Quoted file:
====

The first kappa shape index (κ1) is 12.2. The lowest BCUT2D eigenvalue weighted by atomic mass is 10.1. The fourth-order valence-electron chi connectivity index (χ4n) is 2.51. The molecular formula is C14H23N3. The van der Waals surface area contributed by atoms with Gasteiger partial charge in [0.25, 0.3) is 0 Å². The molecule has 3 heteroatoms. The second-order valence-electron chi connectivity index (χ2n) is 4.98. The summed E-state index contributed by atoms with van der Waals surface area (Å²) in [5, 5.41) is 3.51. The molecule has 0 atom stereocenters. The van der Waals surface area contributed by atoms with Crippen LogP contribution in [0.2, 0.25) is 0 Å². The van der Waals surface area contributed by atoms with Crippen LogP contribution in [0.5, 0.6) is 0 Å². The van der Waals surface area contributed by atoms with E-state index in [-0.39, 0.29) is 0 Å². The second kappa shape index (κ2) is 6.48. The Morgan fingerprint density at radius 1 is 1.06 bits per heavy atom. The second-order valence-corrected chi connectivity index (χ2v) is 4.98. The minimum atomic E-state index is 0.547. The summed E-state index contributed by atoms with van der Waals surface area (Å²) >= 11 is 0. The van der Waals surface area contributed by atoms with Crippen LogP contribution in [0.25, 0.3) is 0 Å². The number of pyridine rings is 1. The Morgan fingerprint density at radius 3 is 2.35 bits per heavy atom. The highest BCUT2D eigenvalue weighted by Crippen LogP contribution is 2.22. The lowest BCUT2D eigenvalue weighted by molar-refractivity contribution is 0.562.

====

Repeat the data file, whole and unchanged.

The first kappa shape index (κ1) is 12.2. The lowest BCUT2D eigenvalue weighted by atomic mass is 10.1. The fourth-order valence-electron chi connectivity index (χ4n) is 2.51. The molecular formula is C14H23N3. The van der Waals surface area contributed by atoms with Gasteiger partial charge in [0.25, 0.3) is 0 Å². The molecule has 3 heteroatoms. The second-order valence-electron chi connectivity index (χ2n) is 4.98. The summed E-state index contributed by atoms with van der Waals surface area (Å²) in [5, 5.41) is 3.51. The molecule has 0 atom stereocenters. The van der Waals surface area contributed by atoms with Crippen LogP contribution in [0.2, 0.25) is 0 Å². The van der Waals surface area contributed by atoms with Crippen LogP contribution in [0.5, 0.6) is 0 Å². The van der Waals surface area contributed by atoms with E-state index in [-0.39, 0.29) is 0 Å². The second kappa shape index (κ2) is 6.48. The Morgan fingerprint density at radius 1 is 1.06 bits per heavy atom. The second-order valence-corrected chi connectivity index (χ2v) is 4.98. The minimum atomic E-state index is 0.547. The summed E-state index contributed by atoms with van der Waals surface area (Å²) >= 11 is 0. The van der Waals surface area contributed by atoms with Crippen LogP contribution in [0.25, 0.3) is 0 Å². The number of pyridine rings is 1. The Morgan fingerprint density at radius 3 is 2.35 bits per heavy atom. The highest BCUT2D eigenvalue weighted by Crippen LogP contribution is 2.22. The lowest BCUT2D eigenvalue weighted by molar-refractivity contribution is 0.562.